Food                                                                               N-6: N -3 Ratio

Grains                                                                                 20 : 1

Seed and seed oils (corn, sunflower)                    70 : 1

Soybean oil                                                                       7 : 1

Chicken (white meat)                                                  15 : 1

Chicken (dark meat)                                                    17: 1

Salmon                                                                              1 : 1

Potato chips                                                                  60 : 1

Fruit                                                                                   3 : 1

Nuts                                                                                    5 :1

Wild game                                                                        2.5 : 1                 (8)

So to summarize, food can have a big impact on pain and inflammation.  So next time you hurt yourself and you see that the pain or the inflammation is not going away, try to eat properly. It will probably help with the inflammation and in the long run you will be doing yourself a favour.

References

  1. Balkwill F, Mantovani A. Inflammation and cancer back to Virchow? Lancert.2001;357:539-45.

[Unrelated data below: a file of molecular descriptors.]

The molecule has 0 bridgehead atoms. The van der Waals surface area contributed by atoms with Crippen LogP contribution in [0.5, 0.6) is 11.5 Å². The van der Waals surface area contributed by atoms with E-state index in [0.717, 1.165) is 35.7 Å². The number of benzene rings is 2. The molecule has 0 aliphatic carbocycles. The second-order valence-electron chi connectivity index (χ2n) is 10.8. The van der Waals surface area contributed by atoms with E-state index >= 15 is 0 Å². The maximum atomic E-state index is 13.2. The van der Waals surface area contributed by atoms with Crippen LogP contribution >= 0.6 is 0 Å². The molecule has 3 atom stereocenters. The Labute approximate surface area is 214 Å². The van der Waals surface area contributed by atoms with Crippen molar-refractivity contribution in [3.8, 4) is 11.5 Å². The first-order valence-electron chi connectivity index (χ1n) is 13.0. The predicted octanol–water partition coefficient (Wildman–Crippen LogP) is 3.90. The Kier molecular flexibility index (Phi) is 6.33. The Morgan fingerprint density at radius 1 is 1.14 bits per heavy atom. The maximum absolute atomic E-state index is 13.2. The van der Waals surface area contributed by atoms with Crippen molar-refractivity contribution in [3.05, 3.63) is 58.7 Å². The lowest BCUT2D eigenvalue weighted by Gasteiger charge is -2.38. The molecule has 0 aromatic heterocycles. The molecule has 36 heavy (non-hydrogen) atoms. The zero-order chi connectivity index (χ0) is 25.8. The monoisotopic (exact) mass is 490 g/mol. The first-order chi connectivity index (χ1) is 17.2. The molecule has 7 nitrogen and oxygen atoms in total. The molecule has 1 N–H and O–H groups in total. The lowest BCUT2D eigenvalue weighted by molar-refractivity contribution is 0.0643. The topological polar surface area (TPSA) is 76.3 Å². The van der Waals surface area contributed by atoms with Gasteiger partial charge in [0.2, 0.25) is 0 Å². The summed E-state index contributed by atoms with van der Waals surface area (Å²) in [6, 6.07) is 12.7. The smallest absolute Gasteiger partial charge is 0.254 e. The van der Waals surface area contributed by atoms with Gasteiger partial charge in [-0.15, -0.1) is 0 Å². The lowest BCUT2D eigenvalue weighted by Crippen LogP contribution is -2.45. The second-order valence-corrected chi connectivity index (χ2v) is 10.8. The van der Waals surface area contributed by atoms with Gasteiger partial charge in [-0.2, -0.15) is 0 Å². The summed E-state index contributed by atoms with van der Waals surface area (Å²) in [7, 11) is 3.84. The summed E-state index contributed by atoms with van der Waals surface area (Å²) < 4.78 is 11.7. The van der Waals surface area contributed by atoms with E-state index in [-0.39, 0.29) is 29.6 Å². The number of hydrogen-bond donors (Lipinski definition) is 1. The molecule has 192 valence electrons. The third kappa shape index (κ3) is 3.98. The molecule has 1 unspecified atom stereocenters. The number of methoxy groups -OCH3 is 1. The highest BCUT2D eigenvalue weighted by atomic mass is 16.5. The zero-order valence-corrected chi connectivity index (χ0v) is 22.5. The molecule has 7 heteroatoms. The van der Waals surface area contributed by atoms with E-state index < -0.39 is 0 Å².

2. Ban WA, Man SF, Senthilselvan A, Sinn DD. Association between chronic obstructive pulmonary disease and systemic inflammation: a systematic review and meta-analysis. Thorax 2004;59:574-80.
  3. Fernandez-Real JM, Ricart W. Insulin resitance and chronic cardiovascular inflammatory syndrome. Endo Rev 2003;24:278-301.
  4. Ross R. Atherosclerosis-an inflammatory disease. N Engl J Med 1999;340:115-26.
  5. Seaman DR. THe diet-induced proinflammatory state: a cause of chronic pain and other degenerative diseases? J Manipulative Physio Ther 2002;25:168-79.
  6. Liebenson C. Rehabilitation of the Spine. Lippincott Williams & Wilkins 2007. pg 730
  7. Pickup JC. Inflammation and activated innate immunity in the pathogenesis of type 2 diabetes. Diabetes Care 2004; 27:813-23.
  8. Ros E. Dietary cis-monounsaturated fatty acids and metabolic control in type 2 diabetes. Am J Clin Nutr 2003:78:61
  9. Liebenson C. Rehabilitation of the Spine. Lippincott Williams & Wilkins 2007. pg 733